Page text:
You may have heard the tall story about the elderly woman in New York who decided to prepare her will. She told her pastor that she wanted him to celebrate her Funeral Mass. Then she wished to be cremated and to have her ashes scattered over Walmart Shopping Center. This startled her pastor who said, “Walmart! Why would you want that? Besides that, Mrs. Murphy, the Catholic Church doesn’t sprinkle the ashes. We only sprinkle holy water.” To which she replied, “I want my ashes to be sprinkled over Walmart. Then I’ll be sure that my daughters will visit me twice a week.”

 All right! I can hear you say, “That is really corny.” Well, I’ve got to live up to my long-time reputation. It is interesting that, when I recently shared my wishes with our beloved provincial superior and requested that my ashes be transported to my homeland and interred in the Killilea family cemetery plot, he replied that that would be an excellent excuse for him to visit Ireland where he has long wished to visit. I’m glad that he has a sense of humor and doubly glad that I can promote Irish tourism in this fashion.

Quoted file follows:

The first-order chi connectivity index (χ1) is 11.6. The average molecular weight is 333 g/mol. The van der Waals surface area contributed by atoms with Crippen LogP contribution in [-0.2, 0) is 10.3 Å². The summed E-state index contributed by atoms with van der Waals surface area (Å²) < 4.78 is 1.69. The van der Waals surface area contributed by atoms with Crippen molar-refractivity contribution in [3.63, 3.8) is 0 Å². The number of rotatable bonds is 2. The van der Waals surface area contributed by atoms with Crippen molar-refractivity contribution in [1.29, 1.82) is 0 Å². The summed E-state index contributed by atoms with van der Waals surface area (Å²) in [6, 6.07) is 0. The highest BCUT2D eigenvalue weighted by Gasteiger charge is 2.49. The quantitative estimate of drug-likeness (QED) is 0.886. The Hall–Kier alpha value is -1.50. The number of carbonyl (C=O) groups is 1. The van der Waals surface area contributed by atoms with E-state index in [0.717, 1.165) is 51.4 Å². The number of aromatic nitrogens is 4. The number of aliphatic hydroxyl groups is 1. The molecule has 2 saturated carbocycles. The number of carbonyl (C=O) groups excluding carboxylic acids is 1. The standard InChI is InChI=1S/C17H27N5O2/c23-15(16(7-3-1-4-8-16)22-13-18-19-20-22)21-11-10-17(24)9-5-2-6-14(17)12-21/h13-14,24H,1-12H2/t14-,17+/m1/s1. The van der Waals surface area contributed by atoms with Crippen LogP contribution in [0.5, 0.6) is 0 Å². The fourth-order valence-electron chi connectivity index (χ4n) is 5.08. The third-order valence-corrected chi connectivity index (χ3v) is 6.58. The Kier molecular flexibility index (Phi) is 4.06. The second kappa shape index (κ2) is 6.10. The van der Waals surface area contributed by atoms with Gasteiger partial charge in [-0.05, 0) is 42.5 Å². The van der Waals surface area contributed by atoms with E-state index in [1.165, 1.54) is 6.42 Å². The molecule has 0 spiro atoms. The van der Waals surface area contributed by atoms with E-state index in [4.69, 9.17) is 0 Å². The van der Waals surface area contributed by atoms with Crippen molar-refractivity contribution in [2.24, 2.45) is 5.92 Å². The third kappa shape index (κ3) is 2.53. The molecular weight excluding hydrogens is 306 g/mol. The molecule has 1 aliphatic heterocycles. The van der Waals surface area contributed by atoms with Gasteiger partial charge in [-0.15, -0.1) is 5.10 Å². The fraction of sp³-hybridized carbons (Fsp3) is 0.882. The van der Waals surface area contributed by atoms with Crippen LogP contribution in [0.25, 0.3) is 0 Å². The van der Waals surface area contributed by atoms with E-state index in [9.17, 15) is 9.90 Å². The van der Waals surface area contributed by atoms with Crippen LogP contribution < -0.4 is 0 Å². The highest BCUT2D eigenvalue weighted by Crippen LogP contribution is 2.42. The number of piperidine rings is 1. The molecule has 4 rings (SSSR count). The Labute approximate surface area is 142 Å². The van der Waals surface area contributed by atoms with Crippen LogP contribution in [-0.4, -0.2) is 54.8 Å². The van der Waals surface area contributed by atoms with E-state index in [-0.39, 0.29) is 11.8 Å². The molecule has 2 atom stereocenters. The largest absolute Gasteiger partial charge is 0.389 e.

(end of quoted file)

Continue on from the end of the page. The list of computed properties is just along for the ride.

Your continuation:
All this frivolity takes us to Ash Wednesday and the beginning of the Lenten season. In Biblical times those who were repentant of their sins clothed themselves in sackcloth and ashes as the outward sign of their inner repentance. Today, anyone who did so might be encouraged or told to take a bath. In our Catholic culture we have our foreheads marked with ashes from last year’s Palm Sunday palms. Because of the Covid, sprinkling of ashes on the head is permitted. I myself prefer the ashes on the forehead and I’ve always been very generous to those with receding hairlines.

 As I type this, Russians are bombarding Ukrainian civilians while the rest of the free world watches from easy chairs. What a travesty. Some say that Putin is a madman. I say he is possessed by the evil one, in which case he should present himself for exorcism. Then it will be time for him to spend the remainder of his days in sackcloth and ashes — in Siberia. Let us pray for the people of Ukraine. Let us pray that the powers of evil are vanquished and that those who are in any way facilitating this outrage be brought to their knees, clothed in sackcloth and ashes. 


Anchor columnist, Father Killilea is pastor of St. Francis Church in Kalaupapa, Hawaii.